3. Coven v. OPM, No. 07-01831, 2010 WL 1417314 (D. Ariz. Apr. 5, 2010) (Broomfield, J.)

Re:Job vacancy data

• Attorney fees/Costs: As to attorney fees, the court adheres to its prior ruling that, as a pro se litigant, plaintiff is not eligible for an award of fees. As to plaintiff's motion for costs, "[t]here is a complete lack of supporting documentation for plaintiff's cost request. Plaintiff's motion does not include an affidavit or declaration specifying the nature of the litigation costs which he purportedly incurred, and when he incurred those costs. Without such supporting proof, there is no way to determine whether plaintiff's claimed litigation costs were 'reasonably incurred' within the meaning of the relevant statute."

Though the two sides disagree about whether the 2007 FOIA amendments should apply retroactively, this issue is moot because even were the court to accept plaintiff's position that the 2007 FOIA amendments should have retroactive effect, OPM's declaration described that its release to plaintiff was "'due to a change in [its] policy,'" and that "substantially undermines any theory plaintiff might have that the filing of this lawsuit had a substantial causative effect on his ultimate receipt of the requested information." Because the court finds that plaintiff is ineligible for an award of costs, it need not consider his entitlement to such an award.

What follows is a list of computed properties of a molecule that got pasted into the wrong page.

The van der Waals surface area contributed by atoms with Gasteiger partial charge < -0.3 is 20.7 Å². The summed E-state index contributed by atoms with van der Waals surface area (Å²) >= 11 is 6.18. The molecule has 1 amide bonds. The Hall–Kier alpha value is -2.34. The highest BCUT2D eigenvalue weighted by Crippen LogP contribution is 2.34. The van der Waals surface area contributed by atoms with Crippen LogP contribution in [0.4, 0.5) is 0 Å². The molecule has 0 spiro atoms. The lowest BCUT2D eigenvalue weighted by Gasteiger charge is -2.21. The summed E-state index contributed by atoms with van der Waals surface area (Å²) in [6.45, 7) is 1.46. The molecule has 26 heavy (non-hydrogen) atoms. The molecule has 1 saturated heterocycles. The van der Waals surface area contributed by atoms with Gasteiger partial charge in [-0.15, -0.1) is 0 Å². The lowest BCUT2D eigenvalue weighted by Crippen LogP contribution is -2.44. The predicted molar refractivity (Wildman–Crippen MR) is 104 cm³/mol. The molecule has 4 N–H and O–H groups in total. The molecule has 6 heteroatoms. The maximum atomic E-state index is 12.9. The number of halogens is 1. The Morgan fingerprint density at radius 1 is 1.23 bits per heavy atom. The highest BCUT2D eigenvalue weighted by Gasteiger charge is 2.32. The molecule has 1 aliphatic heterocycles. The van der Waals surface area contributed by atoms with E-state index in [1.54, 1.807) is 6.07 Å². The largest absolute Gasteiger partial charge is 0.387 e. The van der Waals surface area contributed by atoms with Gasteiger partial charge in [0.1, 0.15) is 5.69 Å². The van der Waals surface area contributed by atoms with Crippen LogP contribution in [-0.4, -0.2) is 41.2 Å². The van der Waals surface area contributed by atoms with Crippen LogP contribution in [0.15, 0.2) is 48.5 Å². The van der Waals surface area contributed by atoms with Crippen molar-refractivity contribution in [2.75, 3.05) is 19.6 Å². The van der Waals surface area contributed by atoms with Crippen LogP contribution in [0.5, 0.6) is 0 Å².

4. Int'l Counsel Bureau v. CIA, No. 09-2269, 2010 WL 1416739 (D.D.C. Apr. 2, 2010) (Bates, J.)

Re: Records pertaining to U.S. policy regarding Guantanamo Bay, Cuba

• Procedural: The court finds that plaintiff has not submitted a proper FOIA request. Plaintiff claims that it submitted its request to the Office of Administration of the Executive Office of the President (EOP) as a means of submitting a request to the entirety of EOP. However, "[i]t is not up to [plaintiff], as a FOIA requester, to craft the administrative rule for submitting FOIA requests seeking records within the Executive Office of the President. There is no established mechanism by which an individual may submit a FOIA request to the Executive Office of the President as a whole - indeed, the Executive Office as a whole is not a discrete agency for purposes of FOIA. . . . Rather, an individual must submit his request directly to the specific agency within the Executive Office of the President that is the target of the request. . . . By seeking information from the entire Executive Office of the President through the Office of Administration, [plaintiff] has failed to comply with the governing regulations."